A project to make the contents of many archives accessible to the public online is currently underway at the National Library. The Library's collection includes hundreds of personal and institutional archives. These are catalogued in Merhav, accessible to all users and available for perusal in the Archive Department.
Among the archives recently processed is that of Nazi hunter Tuviah Friedman (1922-2011). The archive contains a wealth of materials about Friedman's anti-Nazi activities, his contact with individuals and institutions across the world, and his mission to document and memorialize the Holocaust by means of an institute he founded in Haifa, where he lived.
To the Israeli public, the name Tuviah Friedman is synonymous with the appellation "Nazi hunter." Friedman was born in Radom, Poland, and passed away in January 2011 at the age of 89. In August 1940 he was sent to a labor camp, from which he escaped and returned to Radom. In the spring of 1941, along with the rest of Radom's Jewish population, he was imprisoned in the city's ghetto. Labor camps would be his home until the summer of 1944, when he escaped, hid in a cemetery and tried to join the partisans. In November 1944 he was captured by the Germans who intended to execute him as a partisan. Friedman managed to kill his guard and escape death once again.
The Russian Army entered Radom at the beginning of 1945. This was Tuviah Friedman's opportunity to try and realize his greatest aspiration – revenge on the Nazis. He found a way to enlist in the Polish police, using a fake identity, and thus reached the city of Danzig as a Polish investigative officer. Friedman worked energetically to apprehend Nazis, interrogated many of them and saw them tried. In 1946 he decided to resign from the Polish police and make his way to Israel-Palestine.
Friedman arrived in Vienna, where he encountered the Aliyah Bet movement (a clandestine organization that smuggled survivors out of Europe) and the activities of Arthur Ben-Natan who recruited him to track and interrogate Nazis. Friedman was particularly interested in locating Nazis who had participated in the expulsion and destruction of the Jews of his hometown of Radom. He succeeded in capturing Konrad Buchmayer, an SS officer who had abused the Jews of Radom and then Richard Sheigel, another SS officer, who had sent Jews of Radom to the Treblinka death camp. Friedman worked in Vienna for several years, locating several Nazi criminals and having them arrested and in certain cases incarcerated for long periods of time. During this period Friedman also assisted the Haganah with acquisitions and counter-operations in central Europe.
In 1952, Tuviah Friedman moved to Israel. He served as director of the Haifa branch of Yad Vashem for several years, until he was dismissed from the position for giving priority to the location and capture of Nazis, while the organization sought to focus on documentation and memorialization of the Holocaust. And so, in 1957, Friedman established the Institute of Documentation in Israel for the Investigation of Nazi War Crimes. For the rest of his life, Friedman documented, published, and attempted to track Nazi criminals and pressure governments to prosecute those known to have committed war crimes.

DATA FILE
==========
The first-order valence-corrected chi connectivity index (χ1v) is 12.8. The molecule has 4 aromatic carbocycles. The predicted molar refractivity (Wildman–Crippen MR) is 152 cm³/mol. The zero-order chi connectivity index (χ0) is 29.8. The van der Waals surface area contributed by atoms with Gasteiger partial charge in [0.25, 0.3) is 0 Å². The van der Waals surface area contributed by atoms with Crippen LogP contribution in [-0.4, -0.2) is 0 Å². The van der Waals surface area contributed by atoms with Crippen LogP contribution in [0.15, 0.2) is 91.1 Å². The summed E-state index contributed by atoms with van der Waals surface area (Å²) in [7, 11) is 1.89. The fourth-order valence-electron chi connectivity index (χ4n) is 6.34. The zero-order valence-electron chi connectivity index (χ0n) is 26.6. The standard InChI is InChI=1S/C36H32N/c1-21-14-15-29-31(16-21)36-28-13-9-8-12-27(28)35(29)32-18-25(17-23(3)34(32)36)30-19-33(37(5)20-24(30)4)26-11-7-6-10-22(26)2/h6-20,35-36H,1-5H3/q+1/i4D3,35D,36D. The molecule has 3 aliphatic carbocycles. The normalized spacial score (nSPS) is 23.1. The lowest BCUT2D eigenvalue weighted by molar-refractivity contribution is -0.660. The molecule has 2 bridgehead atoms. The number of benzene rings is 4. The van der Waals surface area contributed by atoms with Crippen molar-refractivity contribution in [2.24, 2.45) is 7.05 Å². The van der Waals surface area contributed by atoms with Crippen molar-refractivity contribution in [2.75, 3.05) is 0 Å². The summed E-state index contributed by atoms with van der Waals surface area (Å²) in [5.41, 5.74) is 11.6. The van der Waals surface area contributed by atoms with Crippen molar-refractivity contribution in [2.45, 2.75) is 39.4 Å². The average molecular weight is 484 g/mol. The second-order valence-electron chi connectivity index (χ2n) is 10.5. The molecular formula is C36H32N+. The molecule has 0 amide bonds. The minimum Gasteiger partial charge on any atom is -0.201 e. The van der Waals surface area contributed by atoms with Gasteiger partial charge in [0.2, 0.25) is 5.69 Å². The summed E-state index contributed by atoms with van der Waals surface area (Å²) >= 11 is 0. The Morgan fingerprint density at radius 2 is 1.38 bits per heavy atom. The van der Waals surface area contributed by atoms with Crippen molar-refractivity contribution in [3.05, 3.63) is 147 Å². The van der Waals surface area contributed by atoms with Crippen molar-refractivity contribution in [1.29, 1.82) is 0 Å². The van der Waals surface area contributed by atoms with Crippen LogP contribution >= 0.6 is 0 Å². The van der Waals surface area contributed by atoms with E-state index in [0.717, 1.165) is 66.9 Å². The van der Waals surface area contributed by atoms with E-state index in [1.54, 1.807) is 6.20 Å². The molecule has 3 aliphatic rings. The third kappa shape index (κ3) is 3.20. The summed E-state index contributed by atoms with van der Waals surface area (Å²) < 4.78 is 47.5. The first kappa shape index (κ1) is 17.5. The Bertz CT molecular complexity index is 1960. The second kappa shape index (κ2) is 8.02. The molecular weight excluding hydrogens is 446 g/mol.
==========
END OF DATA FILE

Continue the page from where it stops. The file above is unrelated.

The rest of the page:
Friedman's contribution to the capture of Adolf Eichmann holds a special significance among his achievements. These efforts began when he was still in Vienna when, with encouragement from Arthur Ben-Natan, he managed to obtain a current photograph of Eichmann. Later he played an important part in lobbying public interest in efforts to root Eichmann from his hiding place. Friedman collected many materials about the architect of the "final solution", which he later turned over the Israeli police.
Friedman worked hard to raise awareness of the existence of Eichmann through the media, with a view to tracking him down and bringing him to trial. At first he believed that Eichmann was in Kuwait, publishing articles in the press to this effect. Though this information would prove incorrect, Friedman began receiving snippets of information. One of these indicated that Eichmann was in Argentina. It came from a half-Jewish German resident of Argentina by the name of Lothar Hermann, who had himself fallen victim to Nazi persecution. After some time, urged by Friedman, the Mossad decided to address the information submitted by Lothar Hermann. The details proved accurate and filled in part of the puzzle for Israeli intelligence operatives who eventually captured Eichmann in Argentina.
Most of Tuviah Friedman's Nazi hunting and prosecution activities took place in the years following WWII, while he lived in Vienna and worked with Arthur Ben-Natan, Aliyah Bet, the Haganah and Nazi hunter Simon Wiesenthal. Nevertheless, Friedman worked throughout his life to make the public, in Israel and abroad, aware of the need to take practical steps to locate and prosecute Nazi criminals.
Friedman's autobiography, The Hunter, has been translated into five languages. He entrusted his extensive archive to the National Library in Jerusalem, with which he had had dealings over the years. Friedman also lectured at the Library about his personal story from the Holocaust and his Nazi hunting work. Among the wealth of materials in his archive are an index of Nazi criminals, copious materials on Adolf Eichmann, press clipping from Israel and abroad, and Friedman's rich and varied correspondence with public figures and important persons in Israel and abroad. The archive reflects the degree to which Friedman dedicated himself to his highest priority: capturing any Nazi criminals that may be wandering free.